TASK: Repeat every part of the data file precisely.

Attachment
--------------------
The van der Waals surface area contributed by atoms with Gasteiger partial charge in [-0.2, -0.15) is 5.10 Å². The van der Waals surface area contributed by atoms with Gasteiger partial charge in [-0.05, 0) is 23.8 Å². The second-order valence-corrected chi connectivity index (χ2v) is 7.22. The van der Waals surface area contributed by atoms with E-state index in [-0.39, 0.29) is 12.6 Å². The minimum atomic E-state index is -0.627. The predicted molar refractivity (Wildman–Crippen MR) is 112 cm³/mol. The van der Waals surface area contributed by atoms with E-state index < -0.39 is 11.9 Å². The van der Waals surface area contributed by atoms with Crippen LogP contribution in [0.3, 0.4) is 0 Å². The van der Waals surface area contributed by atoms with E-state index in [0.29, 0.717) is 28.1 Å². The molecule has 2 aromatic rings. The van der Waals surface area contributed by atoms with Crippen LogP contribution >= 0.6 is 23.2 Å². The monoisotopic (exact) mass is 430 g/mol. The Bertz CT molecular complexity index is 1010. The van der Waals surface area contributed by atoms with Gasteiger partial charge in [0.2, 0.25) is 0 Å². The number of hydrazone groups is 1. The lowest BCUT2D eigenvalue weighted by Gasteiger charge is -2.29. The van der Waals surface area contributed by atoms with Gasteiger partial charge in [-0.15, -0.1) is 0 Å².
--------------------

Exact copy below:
The van der Waals surface area contributed by atoms with Gasteiger partial charge in [-0.2, -0.15) is 5.10 Å². The van der Waals surface area contributed by atoms with Gasteiger partial charge in [-0.05, 0) is 23.8 Å². The second-order valence-corrected chi connectivity index (χ2v) is 7.22. The van der Waals surface area contributed by atoms with E-state index in [-0.39, 0.29) is 12.6 Å². The minimum atomic E-state index is -0.627. The predicted molar refractivity (Wildman–Crippen MR) is 112 cm³/mol. The van der Waals surface area contributed by atoms with E-state index < -0.39 is 11.9 Å². The van der Waals surface area contributed by atoms with Crippen LogP contribution in [0.3, 0.4) is 0 Å². The van der Waals surface area contributed by atoms with E-state index in [0.29, 0.717) is 28.1 Å². The molecule has 2 aromatic rings. The van der Waals surface area contributed by atoms with Crippen LogP contribution >= 0.6 is 23.2 Å². The monoisotopic (exact) mass is 430 g/mol. The Bertz CT molecular complexity index is 1010. The van der Waals surface area contributed by atoms with Gasteiger partial charge in [0.2, 0.25) is 0 Å². The number of hydrazone groups is 1. The lowest BCUT2D eigenvalue weighted by Gasteiger charge is -2.29. The van der Waals surface area contributed by atoms with Gasteiger partial charge in [-0.15, -0.1) is 0 Å².